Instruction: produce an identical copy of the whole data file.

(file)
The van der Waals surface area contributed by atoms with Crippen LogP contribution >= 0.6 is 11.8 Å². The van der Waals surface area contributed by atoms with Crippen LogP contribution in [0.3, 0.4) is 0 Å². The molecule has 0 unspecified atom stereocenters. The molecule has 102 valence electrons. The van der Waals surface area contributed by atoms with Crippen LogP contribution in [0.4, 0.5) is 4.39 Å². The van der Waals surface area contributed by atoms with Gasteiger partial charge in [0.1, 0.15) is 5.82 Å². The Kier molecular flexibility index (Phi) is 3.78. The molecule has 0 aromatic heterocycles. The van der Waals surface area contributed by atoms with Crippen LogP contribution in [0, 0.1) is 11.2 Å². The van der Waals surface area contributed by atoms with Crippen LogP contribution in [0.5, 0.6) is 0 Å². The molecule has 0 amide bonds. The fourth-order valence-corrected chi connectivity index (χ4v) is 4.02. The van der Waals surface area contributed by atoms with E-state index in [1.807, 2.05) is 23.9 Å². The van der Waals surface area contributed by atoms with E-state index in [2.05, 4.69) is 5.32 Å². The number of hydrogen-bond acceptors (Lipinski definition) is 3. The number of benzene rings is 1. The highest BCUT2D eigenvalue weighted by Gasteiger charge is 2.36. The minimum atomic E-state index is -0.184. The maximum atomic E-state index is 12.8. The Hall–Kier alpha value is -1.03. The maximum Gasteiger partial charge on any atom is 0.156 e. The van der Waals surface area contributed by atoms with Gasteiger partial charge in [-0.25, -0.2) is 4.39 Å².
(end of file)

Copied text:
The van der Waals surface area contributed by atoms with Crippen LogP contribution >= 0.6 is 11.8 Å². The van der Waals surface area contributed by atoms with Crippen LogP contribution in [0.3, 0.4) is 0 Å². The molecule has 0 unspecified atom stereocenters. The molecule has 102 valence electrons. The van der Waals surface area contributed by atoms with Crippen LogP contribution in [0.4, 0.5) is 4.39 Å². The van der Waals surface area contributed by atoms with Gasteiger partial charge in [0.1, 0.15) is 5.82 Å². The Kier molecular flexibility index (Phi) is 3.78. The molecule has 0 aromatic heterocycles. The van der Waals surface area contributed by atoms with Crippen LogP contribution in [0, 0.1) is 11.2 Å². The van der Waals surface area contributed by atoms with Crippen LogP contribution in [0.5, 0.6) is 0 Å². The molecule has 0 amide bonds. The fourth-order valence-corrected chi connectivity index (χ4v) is 4.02. The van der Waals surface area contributed by atoms with E-state index in [1.807, 2.05) is 23.9 Å². The van der Waals surface area contributed by atoms with E-state index in [2.05, 4.69) is 5.32 Å². The number of hydrogen-bond acceptors (Lipinski definition) is 3. The number of benzene rings is 1. The highest BCUT2D eigenvalue weighted by Gasteiger charge is 2.36. The minimum atomic E-state index is -0.184. The maximum atomic E-state index is 12.8. The Hall–Kier alpha value is -1.03. The maximum Gasteiger partial charge on any atom is 0.156 e. The van der Waals surface area contributed by atoms with Gasteiger partial charge in [-0.25, -0.2) is 4.39 Å².